Bancroft, George

Bancroft, George, 1800–1891, American historian and public official, b. Worcester, Mass. He taught briefly at Harvard and then at the Round Hill School in Northampton, Mass., of which he was a founder and proprietor. He then turned definitively to writing. His article (Jan., 1831) in the North American Review attacking the Bank of the United States delighted Jacksonian Democrats, and in 1834 Bancroft became an avowed apostate from New England Federalism. In that year also appeared the first volume of his monumental work, A History of the United States (10 vol., 1834–74; revised into 6 vol. by the author in 1876 and 1883–85). As a reward for his speeches and writings for the Democratic cause he was appointed (1837) collector of the port of Boston by President Martin Van Buren, and as the dispenser of the patronage of that office Bancroft was the Democratic boss in Massachusetts. He was defeated for the governorship in 1844, but President Polk, whom he had helped nominate, made him Secretary of the Navy. In that post (Mar., 1845–Sept., 1846) he established the U.S. Naval Academy at Annapolis and issued the standing orders under which Capt. John D. Sloat, commanding the Pacific squadron, seized California ports on the outbreak of the Mexican War. That conflict formally began in May, 1846, when Bancroft, then serving also as acting Secretary of War, gave the order that sent Gen. Zachary Taylor into Mexico. While minister to Great Britain (1846–49), he diligently collected materials for his History in British and French archives. Bancroft, an antislavery Democrat, came to support Abraham Lincoln in the Civil War and on Feb. 12, 1866, delivered the official memorial address on Lincoln before the Congress (he had also been the official eulogist of Andrew Jackson in 1845). He is assumed to have written President Andrew Johnson's first message to Congress, and in 1867 Johnson appointed him minister to Prussia. He held the post until 1874. Although his famous History is little read today, it was an important landmark in American historiography, and it remains valuable for its extensive use of source materials. The History is violently anti-British and intensely patriotic and leaves no doubt that the author was passionately sincere in his devotion to democracy. Acknowledged partisan that he was, Bancroft, the first American trained in the so-called scientific school of German historical scholarship, nevertheless insisted that his was an objective interpretation; the high praise his work won from the great Leopold von Ranke as the best history ever written from the democratic point of view annoyed as well as gratified him. His literary style was sonorous and rather ponderous, although some passages still have an emotional appeal.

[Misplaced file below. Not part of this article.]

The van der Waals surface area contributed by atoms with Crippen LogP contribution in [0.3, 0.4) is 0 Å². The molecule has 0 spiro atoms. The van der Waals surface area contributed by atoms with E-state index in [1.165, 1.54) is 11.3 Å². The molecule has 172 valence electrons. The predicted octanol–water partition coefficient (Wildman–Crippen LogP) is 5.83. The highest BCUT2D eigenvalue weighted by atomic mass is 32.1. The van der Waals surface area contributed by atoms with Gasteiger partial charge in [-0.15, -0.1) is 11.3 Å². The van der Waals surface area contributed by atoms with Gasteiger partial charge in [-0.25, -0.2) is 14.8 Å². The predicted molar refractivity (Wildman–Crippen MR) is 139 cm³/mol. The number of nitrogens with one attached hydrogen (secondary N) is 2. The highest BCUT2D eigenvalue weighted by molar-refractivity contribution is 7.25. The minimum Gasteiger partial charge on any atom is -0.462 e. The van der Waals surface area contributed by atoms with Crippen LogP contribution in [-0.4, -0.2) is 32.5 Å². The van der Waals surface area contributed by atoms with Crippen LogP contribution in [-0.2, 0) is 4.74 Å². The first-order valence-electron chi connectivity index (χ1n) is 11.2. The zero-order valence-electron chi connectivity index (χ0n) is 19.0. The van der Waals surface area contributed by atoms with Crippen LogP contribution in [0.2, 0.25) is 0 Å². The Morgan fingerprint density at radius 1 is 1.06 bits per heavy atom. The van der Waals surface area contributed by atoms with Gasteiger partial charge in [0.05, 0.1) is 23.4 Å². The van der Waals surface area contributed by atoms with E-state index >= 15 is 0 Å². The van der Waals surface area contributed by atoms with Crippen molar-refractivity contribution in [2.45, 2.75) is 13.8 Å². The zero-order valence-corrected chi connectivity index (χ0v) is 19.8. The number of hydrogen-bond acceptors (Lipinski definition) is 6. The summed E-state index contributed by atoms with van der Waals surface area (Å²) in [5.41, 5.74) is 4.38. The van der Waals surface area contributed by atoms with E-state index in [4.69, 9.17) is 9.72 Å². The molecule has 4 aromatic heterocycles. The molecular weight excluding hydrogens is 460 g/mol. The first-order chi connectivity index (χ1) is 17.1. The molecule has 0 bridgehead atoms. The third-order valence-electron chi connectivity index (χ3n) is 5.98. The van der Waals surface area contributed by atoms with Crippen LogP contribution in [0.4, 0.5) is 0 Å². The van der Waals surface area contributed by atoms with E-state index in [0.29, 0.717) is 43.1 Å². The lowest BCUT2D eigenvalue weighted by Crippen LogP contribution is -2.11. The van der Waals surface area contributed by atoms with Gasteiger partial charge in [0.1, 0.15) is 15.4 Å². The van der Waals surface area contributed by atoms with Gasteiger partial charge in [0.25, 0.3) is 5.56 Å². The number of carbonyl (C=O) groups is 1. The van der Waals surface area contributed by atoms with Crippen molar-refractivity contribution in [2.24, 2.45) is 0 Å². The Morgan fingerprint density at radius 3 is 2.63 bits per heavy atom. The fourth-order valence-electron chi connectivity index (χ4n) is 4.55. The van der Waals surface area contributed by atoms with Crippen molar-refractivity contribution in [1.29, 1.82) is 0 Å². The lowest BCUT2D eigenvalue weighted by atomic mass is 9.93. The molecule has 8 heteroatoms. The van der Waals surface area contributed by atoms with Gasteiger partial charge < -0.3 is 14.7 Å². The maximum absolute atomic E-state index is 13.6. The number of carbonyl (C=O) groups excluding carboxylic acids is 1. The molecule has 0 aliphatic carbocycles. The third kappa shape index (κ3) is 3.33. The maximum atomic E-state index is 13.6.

See biographies by M. A. De Wolfe Howe (1908) and R. B. Nye (1944, repr. 1964); study by R. H. Canary (1974).

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